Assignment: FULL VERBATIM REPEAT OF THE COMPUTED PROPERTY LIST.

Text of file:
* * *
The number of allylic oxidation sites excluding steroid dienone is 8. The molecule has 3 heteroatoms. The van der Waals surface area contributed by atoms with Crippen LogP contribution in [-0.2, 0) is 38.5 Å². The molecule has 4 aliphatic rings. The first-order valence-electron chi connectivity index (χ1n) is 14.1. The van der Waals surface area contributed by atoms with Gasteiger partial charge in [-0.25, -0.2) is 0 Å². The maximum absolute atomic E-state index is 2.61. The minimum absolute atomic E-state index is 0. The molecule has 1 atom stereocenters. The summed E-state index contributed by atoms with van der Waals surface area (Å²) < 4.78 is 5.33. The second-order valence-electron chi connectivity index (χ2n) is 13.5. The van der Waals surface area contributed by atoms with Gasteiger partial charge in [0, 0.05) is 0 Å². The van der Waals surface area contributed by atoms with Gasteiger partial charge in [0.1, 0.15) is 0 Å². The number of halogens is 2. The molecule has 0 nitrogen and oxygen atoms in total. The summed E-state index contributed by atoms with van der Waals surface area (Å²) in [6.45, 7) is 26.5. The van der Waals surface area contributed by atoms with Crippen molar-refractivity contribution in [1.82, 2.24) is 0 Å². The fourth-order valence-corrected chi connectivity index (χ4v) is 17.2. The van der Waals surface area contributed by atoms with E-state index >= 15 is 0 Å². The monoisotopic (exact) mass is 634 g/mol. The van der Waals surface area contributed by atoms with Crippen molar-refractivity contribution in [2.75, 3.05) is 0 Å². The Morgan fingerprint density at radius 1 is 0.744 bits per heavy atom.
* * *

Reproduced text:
The number of allylic oxidation sites excluding steroid dienone is 8. The molecule has 3 heteroatoms. The van der Waals surface area contributed by atoms with Crippen LogP contribution in [-0.2, 0) is 38.5 Å². The molecule has 4 aliphatic rings. The first-order valence-electron chi connectivity index (χ1n) is 14.1. The van der Waals surface area contributed by atoms with Gasteiger partial charge in [-0.25, -0.2) is 0 Å². The maximum absolute atomic E-state index is 2.61. The minimum absolute atomic E-state index is 0. The molecule has 1 atom stereocenters. The summed E-state index contributed by atoms with van der Waals surface area (Å²) < 4.78 is 5.33. The second-order valence-electron chi connectivity index (χ2n) is 13.5. The van der Waals surface area contributed by atoms with Gasteiger partial charge in [0, 0.05) is 0 Å². The van der Waals surface area contributed by atoms with Gasteiger partial charge in [0.1, 0.15) is 0 Å². The number of halogens is 2. The molecule has 0 nitrogen and oxygen atoms in total. The summed E-state index contributed by atoms with van der Waals surface area (Å²) in [6.45, 7) is 26.5. The van der Waals surface area contributed by atoms with Crippen molar-refractivity contribution in [1.82, 2.24) is 0 Å². The fourth-order valence-corrected chi connectivity index (χ4v) is 17.2. The van der Waals surface area contributed by atoms with E-state index >= 15 is 0 Å². The monoisotopic (exact) mass is 634 g/mol. The van der Waals surface area contributed by atoms with Crippen molar-refractivity contribution in [2.75, 3.05) is 0 Å². The Morgan fingerprint density at radius 1 is 0.744 bits per heavy atom.